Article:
Fluoxetine (Prozac) or Olanzapine (Zyprexa) Helped Borderlines: In an 8-week DB PC study of 45 women with borderline personality disorder, fluoxetine was compared to olanzapine and both drugs. Olanzapine monotherapy and the combination were associated with a significantly greater rate of improvement than fluoxetine on both outcome measures. However, fluoxetine by itself led to a substantial reduction in impulsive aggression and severity of depression. Weight gain was greater with olanzapine. A preliminary, randomized trial of fluoxetine, olanzapine, and the olanzapine-fluoxetine combination in women with borderline personality disorder. Zanarini MC, Frankenburg FR, Parachini EA. Harvard-McLean, J Clin Psychiatry. 2004 Jul;65(7):903-7

Lamotrigine May Have Helped Anger in Borderlines: Anger and aggression are typical in borderline patients. In an 8-week DB PC study of 27 female borderlines, those taking lamotrigine had a significant (p < 0.01) change on four STAXI scales (State-Anger, Trait-Anger, Anger-Out, Anger-Control) but not the Anger-In scale, where a difference of only 8.5% (p < 0.2) was found. Lamotrigine treatment of aggression in female borderline-patients: a randomized, double-blind, placebo-controlled study. Tritt K, et al. University Clinic, Regensburg, Germany. J Psychopharmacol. 2005 May;19(3):287-91.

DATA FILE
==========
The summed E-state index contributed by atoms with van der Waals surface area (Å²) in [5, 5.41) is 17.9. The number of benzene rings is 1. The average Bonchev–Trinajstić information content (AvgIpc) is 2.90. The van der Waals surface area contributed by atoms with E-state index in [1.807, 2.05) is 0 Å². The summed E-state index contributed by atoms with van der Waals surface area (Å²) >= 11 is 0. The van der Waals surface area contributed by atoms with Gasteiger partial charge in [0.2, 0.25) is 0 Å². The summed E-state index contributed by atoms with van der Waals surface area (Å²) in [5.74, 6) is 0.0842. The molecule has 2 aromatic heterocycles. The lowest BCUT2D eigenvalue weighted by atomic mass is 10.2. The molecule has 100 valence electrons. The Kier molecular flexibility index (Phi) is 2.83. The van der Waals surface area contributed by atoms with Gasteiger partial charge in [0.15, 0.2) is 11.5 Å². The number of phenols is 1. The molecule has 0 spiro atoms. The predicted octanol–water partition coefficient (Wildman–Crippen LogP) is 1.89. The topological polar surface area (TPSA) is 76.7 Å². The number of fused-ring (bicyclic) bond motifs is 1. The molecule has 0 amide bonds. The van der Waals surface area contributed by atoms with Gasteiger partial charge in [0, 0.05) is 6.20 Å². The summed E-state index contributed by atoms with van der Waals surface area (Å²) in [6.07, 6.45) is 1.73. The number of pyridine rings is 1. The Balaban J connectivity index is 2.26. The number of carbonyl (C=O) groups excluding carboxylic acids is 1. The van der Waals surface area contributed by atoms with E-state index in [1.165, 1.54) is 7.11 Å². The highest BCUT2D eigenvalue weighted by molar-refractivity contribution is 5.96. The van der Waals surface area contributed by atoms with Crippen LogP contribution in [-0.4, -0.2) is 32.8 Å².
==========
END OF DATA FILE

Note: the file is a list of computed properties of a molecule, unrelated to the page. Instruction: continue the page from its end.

MAO Inhibitor Modest Benefit, Anti-Psychotic Even Less: A 108-patient, 5-week DB PC trial of phenelzine 60mg/d vs. haloperidol 4 mg/d vs. placebo found benefit only from the phenelzine. Benefit occurred in depression, anxiety, and Borderline symptoms. Efficacy of phenelzine and haloperidol in borderline personality disorder. Soloff PH, Cornelius J, George A, Nathan S, Perel JM, Ulrich RF. Arch Gen Psychiatry. 1993 May;50(5):377-85. Univ. Pittsburgh. In a 16-week continuation study of some of these patients, haloperidol to 6 mg/d, and phenelzine to 90 mg/d found haldol benefiting only irritability and phenelzine of only modest benefit to irritability and depression. Continuation pharmacotherapy of borderline personality disorder with haloperidol and phenelzine. Cornelius JR, Soloff PH, Perel JM, Ulrich RF. Am J Psychiatry. 1993 Dec;150(12):1843-8. Haloperidol drop-out rate of 64% vs. 28% with placebo.